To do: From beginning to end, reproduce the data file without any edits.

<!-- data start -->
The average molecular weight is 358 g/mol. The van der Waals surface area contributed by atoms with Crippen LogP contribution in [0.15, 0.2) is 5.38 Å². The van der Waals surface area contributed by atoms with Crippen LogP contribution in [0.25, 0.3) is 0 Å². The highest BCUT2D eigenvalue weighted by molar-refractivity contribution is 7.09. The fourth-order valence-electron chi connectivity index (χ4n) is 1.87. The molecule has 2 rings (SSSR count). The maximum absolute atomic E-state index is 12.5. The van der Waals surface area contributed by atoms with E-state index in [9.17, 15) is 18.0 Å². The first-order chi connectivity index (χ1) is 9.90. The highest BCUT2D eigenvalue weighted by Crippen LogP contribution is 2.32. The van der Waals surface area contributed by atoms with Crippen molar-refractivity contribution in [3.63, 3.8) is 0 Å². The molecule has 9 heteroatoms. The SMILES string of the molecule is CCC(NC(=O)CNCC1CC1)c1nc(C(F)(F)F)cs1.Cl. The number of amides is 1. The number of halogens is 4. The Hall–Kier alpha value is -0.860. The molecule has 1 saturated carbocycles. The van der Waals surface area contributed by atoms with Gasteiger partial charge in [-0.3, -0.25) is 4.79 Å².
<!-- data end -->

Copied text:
The average molecular weight is 358 g/mol. The van der Waals surface area contributed by atoms with Crippen LogP contribution in [0.15, 0.2) is 5.38 Å². The van der Waals surface area contributed by atoms with Crippen LogP contribution in [0.25, 0.3) is 0 Å². The highest BCUT2D eigenvalue weighted by molar-refractivity contribution is 7.09. The fourth-order valence-electron chi connectivity index (χ4n) is 1.87. The molecule has 2 rings (SSSR count). The maximum absolute atomic E-state index is 12.5. The van der Waals surface area contributed by atoms with E-state index in [9.17, 15) is 18.0 Å². The first-order chi connectivity index (χ1) is 9.90. The highest BCUT2D eigenvalue weighted by Crippen LogP contribution is 2.32. The van der Waals surface area contributed by atoms with Crippen molar-refractivity contribution in [3.63, 3.8) is 0 Å². The molecule has 9 heteroatoms. The SMILES string of the molecule is CCC(NC(=O)CNCC1CC1)c1nc(C(F)(F)F)cs1.Cl. The number of amides is 1. The number of halogens is 4. The Hall–Kier alpha value is -0.860. The molecule has 1 saturated carbocycles. The van der Waals surface area contributed by atoms with Gasteiger partial charge in [-0.3, -0.25) is 4.79 Å².